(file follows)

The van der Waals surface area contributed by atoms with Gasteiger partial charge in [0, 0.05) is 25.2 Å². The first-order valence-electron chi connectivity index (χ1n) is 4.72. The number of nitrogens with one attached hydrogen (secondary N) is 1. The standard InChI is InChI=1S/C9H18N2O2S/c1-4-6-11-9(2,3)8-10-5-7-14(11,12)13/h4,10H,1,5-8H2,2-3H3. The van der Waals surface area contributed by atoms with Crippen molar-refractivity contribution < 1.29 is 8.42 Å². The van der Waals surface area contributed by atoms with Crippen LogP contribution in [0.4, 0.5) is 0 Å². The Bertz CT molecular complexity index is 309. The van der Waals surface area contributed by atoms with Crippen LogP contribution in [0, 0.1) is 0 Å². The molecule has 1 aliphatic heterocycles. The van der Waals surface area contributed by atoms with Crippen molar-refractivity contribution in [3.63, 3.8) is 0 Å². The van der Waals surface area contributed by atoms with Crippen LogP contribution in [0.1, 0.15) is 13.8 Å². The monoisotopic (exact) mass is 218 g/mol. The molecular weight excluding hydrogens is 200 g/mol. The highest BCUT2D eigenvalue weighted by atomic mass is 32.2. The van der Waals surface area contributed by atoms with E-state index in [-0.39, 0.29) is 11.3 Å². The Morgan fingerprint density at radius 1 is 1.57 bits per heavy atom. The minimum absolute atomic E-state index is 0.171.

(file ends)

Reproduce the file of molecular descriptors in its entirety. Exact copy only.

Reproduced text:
The van der Waals surface area contributed by atoms with Gasteiger partial charge in [0, 0.05) is 25.2 Å². The first-order valence-electron chi connectivity index (χ1n) is 4.72. The number of nitrogens with one attached hydrogen (secondary N) is 1. The standard InChI is InChI=1S/C9H18N2O2S/c1-4-6-11-9(2,3)8-10-5-7-14(11,12)13/h4,10H,1,5-8H2,2-3H3. The van der Waals surface area contributed by atoms with Crippen molar-refractivity contribution < 1.29 is 8.42 Å². The van der Waals surface area contributed by atoms with Crippen LogP contribution in [0.4, 0.5) is 0 Å². The Bertz CT molecular complexity index is 309. The van der Waals surface area contributed by atoms with Crippen LogP contribution in [0, 0.1) is 0 Å². The molecule has 1 aliphatic heterocycles. The van der Waals surface area contributed by atoms with Crippen molar-refractivity contribution in [3.63, 3.8) is 0 Å². The van der Waals surface area contributed by atoms with Crippen LogP contribution in [0.1, 0.15) is 13.8 Å². The monoisotopic (exact) mass is 218 g/mol. The molecular weight excluding hydrogens is 200 g/mol. The highest BCUT2D eigenvalue weighted by atomic mass is 32.2. The van der Waals surface area contributed by atoms with E-state index in [-0.39, 0.29) is 11.3 Å². The Morgan fingerprint density at radius 1 is 1.57 bits per heavy atom. The minimum absolute atomic E-state index is 0.171.